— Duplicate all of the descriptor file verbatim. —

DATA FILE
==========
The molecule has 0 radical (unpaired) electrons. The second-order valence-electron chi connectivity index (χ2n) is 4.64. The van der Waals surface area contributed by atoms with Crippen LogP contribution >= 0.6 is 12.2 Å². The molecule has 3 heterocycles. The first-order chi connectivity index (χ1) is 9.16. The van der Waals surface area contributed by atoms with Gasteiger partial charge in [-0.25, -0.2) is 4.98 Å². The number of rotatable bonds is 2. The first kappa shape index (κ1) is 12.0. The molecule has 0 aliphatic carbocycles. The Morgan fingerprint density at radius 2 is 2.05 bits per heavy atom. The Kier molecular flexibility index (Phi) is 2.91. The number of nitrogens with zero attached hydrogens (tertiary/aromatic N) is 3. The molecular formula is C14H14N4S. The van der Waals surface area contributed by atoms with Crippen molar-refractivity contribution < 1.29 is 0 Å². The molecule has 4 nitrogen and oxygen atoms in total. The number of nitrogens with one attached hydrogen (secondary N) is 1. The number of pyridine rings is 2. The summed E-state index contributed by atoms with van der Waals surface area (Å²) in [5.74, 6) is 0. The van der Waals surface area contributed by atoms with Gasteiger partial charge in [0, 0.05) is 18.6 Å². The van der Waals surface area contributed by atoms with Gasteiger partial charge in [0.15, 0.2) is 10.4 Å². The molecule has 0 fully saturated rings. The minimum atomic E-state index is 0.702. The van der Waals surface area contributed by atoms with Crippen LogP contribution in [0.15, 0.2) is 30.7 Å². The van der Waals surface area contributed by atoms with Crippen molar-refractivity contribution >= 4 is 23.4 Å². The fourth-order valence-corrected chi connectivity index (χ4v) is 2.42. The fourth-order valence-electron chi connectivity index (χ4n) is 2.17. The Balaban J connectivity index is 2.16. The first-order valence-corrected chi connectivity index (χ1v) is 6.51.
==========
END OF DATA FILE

The molecule has 0 radical (unpaired) electrons. The second-order valence-electron chi connectivity index (χ2n) is 4.64. The van der Waals surface area contributed by atoms with Crippen LogP contribution >= 0.6 is 12.2 Å². The molecule has 3 heterocycles. The first-order chi connectivity index (χ1) is 9.16. The van der Waals surface area contributed by atoms with Gasteiger partial charge in [-0.25, -0.2) is 4.98 Å². The number of rotatable bonds is 2. The first kappa shape index (κ1) is 12.0. The molecule has 0 aliphatic carbocycles. The Morgan fingerprint density at radius 2 is 2.05 bits per heavy atom. The Kier molecular flexibility index (Phi) is 2.91. The number of nitrogens with zero attached hydrogens (tertiary/aromatic N) is 3. The molecular formula is C14H14N4S. The van der Waals surface area contributed by atoms with Crippen molar-refractivity contribution < 1.29 is 0 Å². The molecule has 4 nitrogen and oxygen atoms in total. The number of nitrogens with one attached hydrogen (secondary N) is 1. The number of pyridine rings is 2. The summed E-state index contributed by atoms with van der Waals surface area (Å²) in [5.74, 6) is 0. The van der Waals surface area contributed by atoms with Gasteiger partial charge in [0, 0.05) is 18.6 Å². The van der Waals surface area contributed by atoms with Gasteiger partial charge in [0.15, 0.2) is 10.4 Å². The molecule has 0 fully saturated rings. The minimum atomic E-state index is 0.702. The van der Waals surface area contributed by atoms with Crippen LogP contribution in [0.15, 0.2) is 30.7 Å². The van der Waals surface area contributed by atoms with Crippen molar-refractivity contribution >= 4 is 23.4 Å². The fourth-order valence-corrected chi connectivity index (χ4v) is 2.42. The fourth-order valence-electron chi connectivity index (χ4n) is 2.17. The Balaban J connectivity index is 2.16. The first-order valence-corrected chi connectivity index (χ1v) is 6.51.